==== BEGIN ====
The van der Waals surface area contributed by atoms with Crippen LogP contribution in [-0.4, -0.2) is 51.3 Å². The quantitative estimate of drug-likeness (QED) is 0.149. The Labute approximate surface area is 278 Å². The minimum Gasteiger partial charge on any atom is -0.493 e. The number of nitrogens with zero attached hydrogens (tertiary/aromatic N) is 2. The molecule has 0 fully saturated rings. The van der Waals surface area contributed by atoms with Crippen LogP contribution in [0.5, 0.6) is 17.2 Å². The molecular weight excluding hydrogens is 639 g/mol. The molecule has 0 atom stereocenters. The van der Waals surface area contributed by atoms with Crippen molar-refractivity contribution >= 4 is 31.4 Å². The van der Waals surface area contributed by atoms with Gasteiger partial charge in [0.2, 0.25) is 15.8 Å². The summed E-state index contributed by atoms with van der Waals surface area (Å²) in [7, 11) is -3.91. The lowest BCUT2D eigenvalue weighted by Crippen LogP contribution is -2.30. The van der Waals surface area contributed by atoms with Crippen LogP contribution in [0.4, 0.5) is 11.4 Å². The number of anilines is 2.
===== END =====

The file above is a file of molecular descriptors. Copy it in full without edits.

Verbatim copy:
The van der Waals surface area contributed by atoms with Crippen LogP contribution in [-0.4, -0.2) is 51.3 Å². The quantitative estimate of drug-likeness (QED) is 0.149. The Labute approximate surface area is 278 Å². The minimum Gasteiger partial charge on any atom is -0.493 e. The number of nitrogens with zero attached hydrogens (tertiary/aromatic N) is 2. The molecule has 0 fully saturated rings. The van der Waals surface area contributed by atoms with Crippen LogP contribution in [0.5, 0.6) is 17.2 Å². The molecular weight excluding hydrogens is 639 g/mol. The molecule has 0 atom stereocenters. The van der Waals surface area contributed by atoms with Crippen molar-refractivity contribution >= 4 is 31.4 Å². The van der Waals surface area contributed by atoms with Gasteiger partial charge in [0.2, 0.25) is 15.8 Å². The summed E-state index contributed by atoms with van der Waals surface area (Å²) in [7, 11) is -3.91. The lowest BCUT2D eigenvalue weighted by Crippen LogP contribution is -2.30. The van der Waals surface area contributed by atoms with Crippen LogP contribution in [0.4, 0.5) is 11.4 Å². The number of anilines is 2.